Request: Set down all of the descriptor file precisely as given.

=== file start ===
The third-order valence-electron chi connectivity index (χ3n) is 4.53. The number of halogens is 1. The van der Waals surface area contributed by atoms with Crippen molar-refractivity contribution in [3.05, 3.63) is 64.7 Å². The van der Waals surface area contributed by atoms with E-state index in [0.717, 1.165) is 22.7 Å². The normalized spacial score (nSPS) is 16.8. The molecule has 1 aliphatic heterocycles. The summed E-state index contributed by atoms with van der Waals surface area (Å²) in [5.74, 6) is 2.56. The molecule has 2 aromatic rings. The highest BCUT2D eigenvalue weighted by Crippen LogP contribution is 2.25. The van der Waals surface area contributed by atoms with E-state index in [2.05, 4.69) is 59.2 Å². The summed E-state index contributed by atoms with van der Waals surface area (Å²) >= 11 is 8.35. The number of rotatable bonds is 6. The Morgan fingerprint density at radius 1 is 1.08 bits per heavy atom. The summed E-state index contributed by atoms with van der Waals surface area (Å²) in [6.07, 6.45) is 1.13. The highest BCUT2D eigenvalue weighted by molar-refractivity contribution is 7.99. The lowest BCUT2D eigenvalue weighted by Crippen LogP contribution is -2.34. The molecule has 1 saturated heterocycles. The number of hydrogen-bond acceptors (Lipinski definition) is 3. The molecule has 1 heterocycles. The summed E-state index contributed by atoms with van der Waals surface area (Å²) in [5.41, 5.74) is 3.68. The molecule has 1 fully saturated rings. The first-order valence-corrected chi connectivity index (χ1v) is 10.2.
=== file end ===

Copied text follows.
The third-order valence-electron chi connectivity index (χ3n) is 4.53. The number of halogens is 1. The van der Waals surface area contributed by atoms with Crippen molar-refractivity contribution in [3.05, 3.63) is 64.7 Å². The van der Waals surface area contributed by atoms with E-state index in [0.717, 1.165) is 22.7 Å². The normalized spacial score (nSPS) is 16.8. The molecule has 1 aliphatic heterocycles. The summed E-state index contributed by atoms with van der Waals surface area (Å²) in [5.74, 6) is 2.56. The molecule has 2 aromatic rings. The highest BCUT2D eigenvalue weighted by Crippen LogP contribution is 2.25. The van der Waals surface area contributed by atoms with E-state index in [2.05, 4.69) is 59.2 Å². The summed E-state index contributed by atoms with van der Waals surface area (Å²) >= 11 is 8.35. The number of rotatable bonds is 6. The Morgan fingerprint density at radius 1 is 1.08 bits per heavy atom. The summed E-state index contributed by atoms with van der Waals surface area (Å²) in [6.07, 6.45) is 1.13. The highest BCUT2D eigenvalue weighted by molar-refractivity contribution is 7.99. The lowest BCUT2D eigenvalue weighted by Crippen LogP contribution is -2.34. The molecule has 1 saturated heterocycles. The number of hydrogen-bond acceptors (Lipinski definition) is 3. The molecule has 1 heterocycles. The summed E-state index contributed by atoms with van der Waals surface area (Å²) in [5.41, 5.74) is 3.68. The molecule has 1 fully saturated rings. The first-order valence-corrected chi connectivity index (χ1v) is 10.2.